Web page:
Ikon are regurlary critiqued as a crew who prefer to ask questions than to answer them. This is deeply intentional. Not out of wooly thinking. Not out of trying to evade hard issues. Not out of lack of intellect. But we find that things are much more honest if viewed provisionally. How to remain passionate about God, whilst knowing that our experience of God, our intellectual constructs can never contain God. And we have that post-modern fear that bold assertions of truth can be cover ups for wanting power and control. This is the philosophical basis to the music.
on the creation of the music, we wanted to reflect the Ikon services/spirit. The pieces build and never fully deliver. Offer maps, then question the compass. It is fragmented broken music. For fragile creatures to hear their own private monologues suddenly uttered in a public place, and in a drinking den of all places. We could easily have composed an easy listening 70mins of chill out vibes. We stumbled and stuttered on another path…..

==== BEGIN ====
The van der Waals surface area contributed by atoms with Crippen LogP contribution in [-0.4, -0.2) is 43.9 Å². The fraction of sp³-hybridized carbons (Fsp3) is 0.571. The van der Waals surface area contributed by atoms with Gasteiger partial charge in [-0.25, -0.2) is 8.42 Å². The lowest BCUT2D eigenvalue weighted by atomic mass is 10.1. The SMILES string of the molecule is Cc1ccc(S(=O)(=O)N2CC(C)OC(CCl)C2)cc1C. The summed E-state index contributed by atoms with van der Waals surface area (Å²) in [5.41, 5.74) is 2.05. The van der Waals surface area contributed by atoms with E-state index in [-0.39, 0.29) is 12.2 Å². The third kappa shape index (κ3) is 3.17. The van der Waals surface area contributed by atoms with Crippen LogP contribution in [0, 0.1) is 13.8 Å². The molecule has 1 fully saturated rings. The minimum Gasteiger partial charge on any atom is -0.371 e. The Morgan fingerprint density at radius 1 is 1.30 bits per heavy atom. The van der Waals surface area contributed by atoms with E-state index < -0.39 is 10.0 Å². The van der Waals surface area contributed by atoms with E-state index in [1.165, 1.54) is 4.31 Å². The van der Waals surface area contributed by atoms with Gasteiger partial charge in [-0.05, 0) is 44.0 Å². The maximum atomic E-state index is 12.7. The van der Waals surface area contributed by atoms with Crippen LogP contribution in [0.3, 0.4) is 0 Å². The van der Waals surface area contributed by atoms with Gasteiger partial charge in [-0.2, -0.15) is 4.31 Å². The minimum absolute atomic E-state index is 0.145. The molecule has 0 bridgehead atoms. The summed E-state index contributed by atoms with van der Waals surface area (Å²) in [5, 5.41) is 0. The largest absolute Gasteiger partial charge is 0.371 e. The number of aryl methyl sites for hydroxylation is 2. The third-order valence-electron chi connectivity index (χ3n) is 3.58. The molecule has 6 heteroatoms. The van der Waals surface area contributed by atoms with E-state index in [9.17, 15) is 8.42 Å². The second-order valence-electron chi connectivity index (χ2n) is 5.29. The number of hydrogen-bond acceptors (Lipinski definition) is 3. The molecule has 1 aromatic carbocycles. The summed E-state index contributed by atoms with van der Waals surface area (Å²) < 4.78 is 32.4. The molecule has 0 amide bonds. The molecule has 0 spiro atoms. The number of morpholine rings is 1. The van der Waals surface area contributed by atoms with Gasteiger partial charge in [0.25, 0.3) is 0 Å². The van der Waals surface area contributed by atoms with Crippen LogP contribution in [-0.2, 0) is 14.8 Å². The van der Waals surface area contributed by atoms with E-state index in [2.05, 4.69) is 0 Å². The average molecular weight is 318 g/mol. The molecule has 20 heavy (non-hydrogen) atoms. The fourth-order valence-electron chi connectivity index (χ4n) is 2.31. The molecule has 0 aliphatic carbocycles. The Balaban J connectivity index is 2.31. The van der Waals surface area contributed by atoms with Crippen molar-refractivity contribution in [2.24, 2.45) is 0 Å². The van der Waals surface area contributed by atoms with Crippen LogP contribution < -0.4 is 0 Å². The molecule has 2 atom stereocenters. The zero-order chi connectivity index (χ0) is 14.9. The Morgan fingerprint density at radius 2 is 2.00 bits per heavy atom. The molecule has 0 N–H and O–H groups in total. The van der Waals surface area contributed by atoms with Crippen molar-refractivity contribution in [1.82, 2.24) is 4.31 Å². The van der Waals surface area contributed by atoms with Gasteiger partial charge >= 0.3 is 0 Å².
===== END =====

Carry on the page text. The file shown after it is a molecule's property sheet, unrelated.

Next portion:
Also, its the kind of music Jonny and I (StrAY) wanted to make and listen to. So its our taste coming through as well.
Because Ikon is always questioning Iimagine that makes it something with the potential to constantly evolve and reimagine what it is, so i wondered if you’d tried to imagine what a CD from ikon 5 years in the future might sound like? Would it even be a CD?